I won't try towers but If I were to do it........,I would plant CIP366256 early, add soil until I got 8in or so up..say 2 months of growth.....then thin out the many branches to have sun reach the middle of the plant.....and then plant Yukon gold in there..... and add about 6in more of soil and mulch.


By the time Yukon Gold dies down then the CIP366256 is ready also done bulking as it is a long season potato. Both are yellow inside and tasty~!

Worth just for the sake of your tower success....if interested I can send you one CIP366256. Send me a PM.

And if you do it, take pictures~~
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Last edited by wmontanez; March 12, 2014 at 11:36 PM.
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Old March 13, 2014   #25
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Quote:
Originally Posted by wmontanez View Post
@Ken4230
That is a nice idea to use vertical space.

@Worth
Good luck with your tower. Yukon Gold only will grow close to the base of the plant...no need to hill, you might need to try other varieties for the bottom part of the tower.

I won't try towers but If I were to do it........,I would plant CIP366256 early, add soil until I got 8in or so up..say 2 months of growth.....then thin out the many branches to have sun reach the middle of the plant.....and then plant Yukon gold in there..... and add about 6in more of soil and mulch.


By the time Yukon Gold dies down then the CIP366256 is ready also done bulking as it is a long season potato. Both are yellow inside and tasty~!

Worth just for the sake of your tower success....if interested I can send you one CIP366256. Send me a PM.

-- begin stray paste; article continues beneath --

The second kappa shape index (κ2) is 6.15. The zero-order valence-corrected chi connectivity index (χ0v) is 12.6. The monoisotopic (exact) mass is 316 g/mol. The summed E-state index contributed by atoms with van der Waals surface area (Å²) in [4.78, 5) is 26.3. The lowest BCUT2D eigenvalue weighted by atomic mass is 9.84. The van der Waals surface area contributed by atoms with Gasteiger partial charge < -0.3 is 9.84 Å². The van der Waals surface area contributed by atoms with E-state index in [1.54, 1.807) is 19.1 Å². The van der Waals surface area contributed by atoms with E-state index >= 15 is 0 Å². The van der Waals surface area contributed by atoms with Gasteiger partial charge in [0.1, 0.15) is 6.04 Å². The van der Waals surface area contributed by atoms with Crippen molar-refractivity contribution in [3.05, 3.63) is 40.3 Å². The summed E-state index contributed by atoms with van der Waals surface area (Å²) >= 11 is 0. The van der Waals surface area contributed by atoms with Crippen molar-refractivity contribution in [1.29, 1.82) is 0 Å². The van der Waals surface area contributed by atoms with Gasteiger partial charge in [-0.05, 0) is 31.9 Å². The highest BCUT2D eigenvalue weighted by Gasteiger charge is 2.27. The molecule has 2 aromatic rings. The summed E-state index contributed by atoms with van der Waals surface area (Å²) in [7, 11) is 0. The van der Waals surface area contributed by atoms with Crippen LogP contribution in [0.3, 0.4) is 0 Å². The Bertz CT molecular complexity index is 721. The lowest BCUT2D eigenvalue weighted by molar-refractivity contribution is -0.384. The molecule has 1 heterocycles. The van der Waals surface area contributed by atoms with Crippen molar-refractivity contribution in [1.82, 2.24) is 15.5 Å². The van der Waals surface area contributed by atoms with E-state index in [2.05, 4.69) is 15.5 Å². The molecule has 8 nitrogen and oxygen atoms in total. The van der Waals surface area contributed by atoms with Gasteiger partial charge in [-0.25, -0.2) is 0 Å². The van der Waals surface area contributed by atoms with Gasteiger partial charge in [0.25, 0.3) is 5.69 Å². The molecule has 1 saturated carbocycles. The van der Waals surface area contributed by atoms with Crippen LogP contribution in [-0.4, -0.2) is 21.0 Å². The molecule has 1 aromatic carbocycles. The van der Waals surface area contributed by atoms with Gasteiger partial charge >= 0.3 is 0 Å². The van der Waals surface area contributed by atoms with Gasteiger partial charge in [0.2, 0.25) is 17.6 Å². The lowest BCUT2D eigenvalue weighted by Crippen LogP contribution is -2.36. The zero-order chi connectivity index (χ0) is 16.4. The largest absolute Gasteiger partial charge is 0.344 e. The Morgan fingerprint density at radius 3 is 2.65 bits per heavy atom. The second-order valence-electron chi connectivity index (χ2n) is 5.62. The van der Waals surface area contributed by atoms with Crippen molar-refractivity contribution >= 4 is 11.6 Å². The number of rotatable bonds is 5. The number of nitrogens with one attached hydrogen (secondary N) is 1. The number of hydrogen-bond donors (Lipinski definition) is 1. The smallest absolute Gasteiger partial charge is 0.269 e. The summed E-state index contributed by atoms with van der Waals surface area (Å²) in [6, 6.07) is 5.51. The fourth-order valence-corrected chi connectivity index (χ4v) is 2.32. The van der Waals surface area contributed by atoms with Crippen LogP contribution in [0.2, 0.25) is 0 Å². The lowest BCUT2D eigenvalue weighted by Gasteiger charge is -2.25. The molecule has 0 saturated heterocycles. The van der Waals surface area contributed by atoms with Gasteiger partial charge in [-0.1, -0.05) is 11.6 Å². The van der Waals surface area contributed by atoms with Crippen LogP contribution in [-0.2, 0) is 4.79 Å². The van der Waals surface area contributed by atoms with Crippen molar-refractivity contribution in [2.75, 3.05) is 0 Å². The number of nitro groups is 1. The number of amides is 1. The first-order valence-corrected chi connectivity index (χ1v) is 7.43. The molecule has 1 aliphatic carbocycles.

And if you do it, take pictures~~
Wendy I just cant grow potatoes here it gets too hot too fast for the experiment I think.
They are growing some huge potatoes in the Pan Handle that are pretty good.
But it is almost 1000 miles from here.

Thanks for the offer though.

Worth
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Old March 13, 2014   #26
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Too hot in Austin for potatoes? Ok great to know....in case I get a job offer there....I will have to decline or learn to grow corn
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Old March 13, 2014   #27
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Too hot in Austin for potatoes? Ok great to know....in case I get a job offer there....I will have to decline or learn to grow corn
I dont know for sure I just read someplace about how after the soil got up to 70 degrees the plant would stop producing potatoes.

They do sell the seed potatoes here though.

One year I grew some on a whim in a 5 gallon bucket.
Everyone made fun of me and no one took care of the plant but me.
I had just enough potatoes for me with some green beans.
All of the mooches showed up and I ran them off.

Remember the story of the little red hen.

Worth
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Old March 13, 2014   #28
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@Worth
I am originally from the Caribbean and there is hard to grow potatoes. Yukon gold does fine in the mountain region where soil is cooler but humid so many other problems.

Do as the locals do, right....but still freshly dug new potatoes are heavenly~~
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Old March 13, 2014   #29
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Originally Posted by wmontanez View Post
@Worth
I am originally from the Caribbean and there is hard to grow potatoes. Yukon gold does fine in the mountain region where soil is cooler but humid so many other problems.

Do as the locals do, right....but still freshly dug new potatoes are heavenly~~
I love new potatoes and you just cant buy them.

Worth
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Old March 13, 2014   #30
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what constitutes a "new potato"?